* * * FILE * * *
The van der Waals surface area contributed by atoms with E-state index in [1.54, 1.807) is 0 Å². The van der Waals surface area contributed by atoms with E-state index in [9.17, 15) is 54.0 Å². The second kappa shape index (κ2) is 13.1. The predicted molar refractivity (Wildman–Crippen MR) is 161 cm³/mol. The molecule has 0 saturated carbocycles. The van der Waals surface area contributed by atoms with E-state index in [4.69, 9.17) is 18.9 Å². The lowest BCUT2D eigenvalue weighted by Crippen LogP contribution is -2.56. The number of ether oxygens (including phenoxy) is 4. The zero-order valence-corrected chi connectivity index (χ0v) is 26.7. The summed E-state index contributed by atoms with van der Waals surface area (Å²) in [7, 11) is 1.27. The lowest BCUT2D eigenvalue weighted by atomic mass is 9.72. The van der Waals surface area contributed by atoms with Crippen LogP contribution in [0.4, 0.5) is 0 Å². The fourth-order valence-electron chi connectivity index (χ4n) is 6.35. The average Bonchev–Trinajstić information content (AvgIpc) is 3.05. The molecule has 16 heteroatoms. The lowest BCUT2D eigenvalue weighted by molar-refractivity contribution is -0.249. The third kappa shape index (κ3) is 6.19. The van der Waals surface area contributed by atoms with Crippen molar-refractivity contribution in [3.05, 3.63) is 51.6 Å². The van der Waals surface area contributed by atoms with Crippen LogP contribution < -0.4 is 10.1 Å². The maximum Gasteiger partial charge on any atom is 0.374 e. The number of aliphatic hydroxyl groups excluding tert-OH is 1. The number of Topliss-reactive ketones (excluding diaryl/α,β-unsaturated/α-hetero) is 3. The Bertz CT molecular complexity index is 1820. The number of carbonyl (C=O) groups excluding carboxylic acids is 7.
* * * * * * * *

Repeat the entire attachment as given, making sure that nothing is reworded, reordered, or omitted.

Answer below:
The van der Waals surface area contributed by atoms with E-state index in [1.54, 1.807) is 0 Å². The van der Waals surface area contributed by atoms with E-state index in [9.17, 15) is 54.0 Å². The second kappa shape index (κ2) is 13.1. The predicted molar refractivity (Wildman–Crippen MR) is 161 cm³/mol. The molecule has 0 saturated carbocycles. The van der Waals surface area contributed by atoms with E-state index in [4.69, 9.17) is 18.9 Å². The lowest BCUT2D eigenvalue weighted by Crippen LogP contribution is -2.56. The number of ether oxygens (including phenoxy) is 4. The zero-order valence-corrected chi connectivity index (χ0v) is 26.7. The summed E-state index contributed by atoms with van der Waals surface area (Å²) in [7, 11) is 1.27. The lowest BCUT2D eigenvalue weighted by atomic mass is 9.72. The van der Waals surface area contributed by atoms with Crippen LogP contribution in [0.4, 0.5) is 0 Å². The fourth-order valence-electron chi connectivity index (χ4n) is 6.35. The average Bonchev–Trinajstić information content (AvgIpc) is 3.05. The molecule has 16 heteroatoms. The lowest BCUT2D eigenvalue weighted by molar-refractivity contribution is -0.249. The third kappa shape index (κ3) is 6.19. The van der Waals surface area contributed by atoms with Crippen molar-refractivity contribution in [3.05, 3.63) is 51.6 Å². The van der Waals surface area contributed by atoms with Crippen LogP contribution < -0.4 is 10.1 Å². The maximum Gasteiger partial charge on any atom is 0.374 e. The number of aliphatic hydroxyl groups excluding tert-OH is 1. The number of Topliss-reactive ketones (excluding diaryl/α,β-unsaturated/α-hetero) is 3. The Bertz CT molecular complexity index is 1820. The number of carbonyl (C=O) groups excluding carboxylic acids is 7.